The City Council voted Monday to strengthen various local building, fire, and other codes, including some that will require extra fire prevention measures in a climate-change era when wildfires are a greater hazard than ever.
Likely the most significant change will be the new definitions of “vegetation management compliance” and “wildland-urban interface fire area” in the California Building Standards Code. The codes are amended so that every part of the city will fall within a wildland-urban interface zone. That designation, the city says, means new “fire hardening” construction standards within Piedmont.
The overall ordinances adopting the updates, approved on a 5-0 vote Monday night, cover updates to pretty much any local codes — building, residential, mechanical, plumbing, electrical, energy, fire, green building standards, reference standards, historical building, and existing building codes
Such codes are updated every three years. Cities, towns, and counties are required to adopt state building standards as a minimum, and can also adopt more restrictive codes as they see fit. While most of the codes will remain largely the same, several notable revisions were approved Monday night.
It was the designation of all of Piedmont as a “wildland-urban interface fire area” that drove most of Monday’s discussion. Councilwoman Betsy Smegal Andersen had concerns about what the costs of this fire designation would be to city residents, particularly related to insurance premiums.
“I think we’re all tuned in to the fact we live in an area susceptible to wildfires,” she said. “But what comes along with that designation?”
Fire Chief Bret Black and City Attorney Sergio Rudin said that designation likely will affect homeowners’ insurance premiums, but that it is only one of many factors by which insurance companies set rates.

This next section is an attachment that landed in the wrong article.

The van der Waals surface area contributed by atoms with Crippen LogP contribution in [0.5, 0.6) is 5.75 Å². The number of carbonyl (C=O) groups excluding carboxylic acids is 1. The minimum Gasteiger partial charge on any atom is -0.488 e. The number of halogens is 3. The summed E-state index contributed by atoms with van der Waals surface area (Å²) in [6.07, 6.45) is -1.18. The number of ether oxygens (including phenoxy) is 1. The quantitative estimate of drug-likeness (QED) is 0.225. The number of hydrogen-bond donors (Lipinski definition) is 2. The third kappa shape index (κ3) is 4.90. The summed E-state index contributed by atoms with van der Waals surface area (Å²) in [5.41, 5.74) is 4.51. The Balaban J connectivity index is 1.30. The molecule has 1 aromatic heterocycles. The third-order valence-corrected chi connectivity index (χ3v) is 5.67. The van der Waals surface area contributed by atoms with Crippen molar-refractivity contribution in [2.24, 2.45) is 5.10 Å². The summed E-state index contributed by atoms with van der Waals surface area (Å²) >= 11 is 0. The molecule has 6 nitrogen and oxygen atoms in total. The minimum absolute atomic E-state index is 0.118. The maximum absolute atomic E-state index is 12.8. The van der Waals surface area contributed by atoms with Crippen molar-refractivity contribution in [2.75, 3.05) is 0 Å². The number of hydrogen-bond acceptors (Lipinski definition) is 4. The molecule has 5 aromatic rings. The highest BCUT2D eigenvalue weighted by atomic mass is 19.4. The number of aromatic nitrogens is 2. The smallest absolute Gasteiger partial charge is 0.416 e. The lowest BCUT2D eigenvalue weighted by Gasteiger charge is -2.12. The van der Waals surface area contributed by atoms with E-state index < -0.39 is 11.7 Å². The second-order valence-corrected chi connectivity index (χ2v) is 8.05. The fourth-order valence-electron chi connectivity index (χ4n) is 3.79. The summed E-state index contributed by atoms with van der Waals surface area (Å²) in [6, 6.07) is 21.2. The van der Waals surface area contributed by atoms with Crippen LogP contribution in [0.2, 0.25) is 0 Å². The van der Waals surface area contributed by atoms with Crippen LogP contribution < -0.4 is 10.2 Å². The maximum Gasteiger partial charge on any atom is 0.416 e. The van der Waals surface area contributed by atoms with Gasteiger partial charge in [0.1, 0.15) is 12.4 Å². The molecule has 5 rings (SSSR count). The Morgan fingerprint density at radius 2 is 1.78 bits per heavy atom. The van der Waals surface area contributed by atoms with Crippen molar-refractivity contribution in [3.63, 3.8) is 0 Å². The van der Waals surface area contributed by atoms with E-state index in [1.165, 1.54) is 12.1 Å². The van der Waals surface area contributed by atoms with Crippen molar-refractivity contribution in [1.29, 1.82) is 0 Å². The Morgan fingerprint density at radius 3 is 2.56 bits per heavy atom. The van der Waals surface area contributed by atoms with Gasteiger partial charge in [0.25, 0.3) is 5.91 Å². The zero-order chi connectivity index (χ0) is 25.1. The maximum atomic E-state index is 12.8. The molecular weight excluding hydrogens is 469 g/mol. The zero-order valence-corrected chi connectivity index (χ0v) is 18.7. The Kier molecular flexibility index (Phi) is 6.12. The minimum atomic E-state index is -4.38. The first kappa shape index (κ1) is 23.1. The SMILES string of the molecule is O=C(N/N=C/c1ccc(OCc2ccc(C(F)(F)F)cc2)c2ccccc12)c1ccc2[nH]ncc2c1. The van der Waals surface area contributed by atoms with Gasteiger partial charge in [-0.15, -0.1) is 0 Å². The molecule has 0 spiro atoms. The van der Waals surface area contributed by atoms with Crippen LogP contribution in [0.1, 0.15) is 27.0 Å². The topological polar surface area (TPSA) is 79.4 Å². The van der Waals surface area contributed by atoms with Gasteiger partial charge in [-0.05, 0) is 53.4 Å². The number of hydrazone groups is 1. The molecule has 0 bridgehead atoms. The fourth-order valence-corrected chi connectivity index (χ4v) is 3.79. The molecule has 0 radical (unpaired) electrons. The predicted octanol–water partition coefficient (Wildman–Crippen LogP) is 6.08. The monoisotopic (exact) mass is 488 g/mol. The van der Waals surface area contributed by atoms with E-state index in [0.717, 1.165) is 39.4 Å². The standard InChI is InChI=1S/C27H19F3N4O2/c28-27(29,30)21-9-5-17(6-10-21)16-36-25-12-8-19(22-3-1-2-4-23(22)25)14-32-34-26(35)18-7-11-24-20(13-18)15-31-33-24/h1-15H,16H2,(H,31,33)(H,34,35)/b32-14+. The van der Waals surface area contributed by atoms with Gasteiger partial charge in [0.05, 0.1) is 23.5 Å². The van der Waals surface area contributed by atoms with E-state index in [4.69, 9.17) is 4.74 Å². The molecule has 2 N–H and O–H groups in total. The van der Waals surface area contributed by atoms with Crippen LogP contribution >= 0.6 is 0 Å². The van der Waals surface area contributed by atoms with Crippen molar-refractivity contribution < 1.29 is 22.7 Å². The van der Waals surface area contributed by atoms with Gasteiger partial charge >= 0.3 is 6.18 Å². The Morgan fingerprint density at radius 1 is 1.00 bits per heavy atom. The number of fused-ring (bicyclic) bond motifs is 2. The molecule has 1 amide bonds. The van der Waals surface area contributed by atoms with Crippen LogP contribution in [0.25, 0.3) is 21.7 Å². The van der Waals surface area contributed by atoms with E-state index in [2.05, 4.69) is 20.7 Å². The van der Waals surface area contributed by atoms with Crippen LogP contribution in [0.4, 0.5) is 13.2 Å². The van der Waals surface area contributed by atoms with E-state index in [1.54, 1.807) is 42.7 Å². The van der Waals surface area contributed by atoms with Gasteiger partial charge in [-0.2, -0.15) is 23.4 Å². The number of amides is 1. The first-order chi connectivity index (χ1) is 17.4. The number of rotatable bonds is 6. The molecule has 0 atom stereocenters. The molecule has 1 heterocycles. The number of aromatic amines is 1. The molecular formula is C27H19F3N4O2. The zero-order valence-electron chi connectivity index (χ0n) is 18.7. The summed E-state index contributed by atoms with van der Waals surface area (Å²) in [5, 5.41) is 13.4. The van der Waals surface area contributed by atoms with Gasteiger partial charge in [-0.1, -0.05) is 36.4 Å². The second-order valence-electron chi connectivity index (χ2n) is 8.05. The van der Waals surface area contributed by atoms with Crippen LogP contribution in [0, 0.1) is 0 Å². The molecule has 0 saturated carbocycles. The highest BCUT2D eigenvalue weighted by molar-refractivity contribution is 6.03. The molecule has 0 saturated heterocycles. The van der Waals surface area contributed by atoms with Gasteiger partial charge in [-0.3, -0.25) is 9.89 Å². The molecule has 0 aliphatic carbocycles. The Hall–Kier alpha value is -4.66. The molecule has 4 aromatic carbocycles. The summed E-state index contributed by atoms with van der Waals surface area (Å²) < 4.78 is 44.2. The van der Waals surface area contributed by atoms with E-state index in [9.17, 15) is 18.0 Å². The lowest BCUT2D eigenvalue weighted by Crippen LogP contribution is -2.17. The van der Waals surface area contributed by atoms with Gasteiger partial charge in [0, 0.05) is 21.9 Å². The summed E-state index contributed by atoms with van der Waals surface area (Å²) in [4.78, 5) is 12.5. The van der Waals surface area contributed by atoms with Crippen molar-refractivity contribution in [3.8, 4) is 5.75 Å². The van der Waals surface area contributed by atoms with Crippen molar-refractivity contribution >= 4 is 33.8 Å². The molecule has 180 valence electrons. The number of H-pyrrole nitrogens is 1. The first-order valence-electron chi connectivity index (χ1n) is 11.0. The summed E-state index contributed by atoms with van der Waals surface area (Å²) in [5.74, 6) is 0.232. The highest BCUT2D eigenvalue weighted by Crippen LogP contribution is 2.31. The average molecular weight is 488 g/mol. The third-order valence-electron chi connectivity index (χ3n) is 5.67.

According to United Policyholders, a nonprofit insurance policyholder advocacy group, insurance companies typically look at compiled trends over time before changing rates. They also look at specifics — including how well a home is fortified against fire, how well “defensible space” is created around a house or other building — before setting individual policy premiums.
Rudin told the City Council that the insurance market is a key factor in what premiums tend to be. Black said that, in addition to the general risks of living near a state-designated “very high fire severity zone,” that individuals’ own actions to make their properties safer also affect premiums, for the better.
Council members said they realize designating the entire city a “wildland-urban interface fire area” could cause some alarm, and that city officials will have to begin an education effort as to the benefits of making such a designation. That effort, Mayor Robert McBain said, will start before the second reading of these new ordinance, planned for the council’s Feb. 16 meeting.
Councilwoman Jen Cavanaugh said that getting in front of this situation is a good thing. Knowing the city did all it could do to protect itself from a potential devastating wildfire is worth it, she said.
“This stuff terrifies me, and we don’t have that many tools to get out from under climate change,” she said.
Other more conventional code changes were included in Monday’s updates, including:
*** Designating the city’s Planning Commission as the board of appeals;
*** Prohibiting wood shake or shingle roofs except if necessary for repair or replacement of existing wood shingles on existing dwellings and accessory structures;
*** Electric vehicle charger infrastructure will be required for existing dwellings with private garages for which a building permit application with a project value of $50,000 or greater and that includes an electric service panel upgrade;
*** Updating the city code’s deck fire protection requirements to conform to the exterior wildfire exposure provisions of the 2019 California Codes.
Contact Sam Richards at firstname.lastname@example.org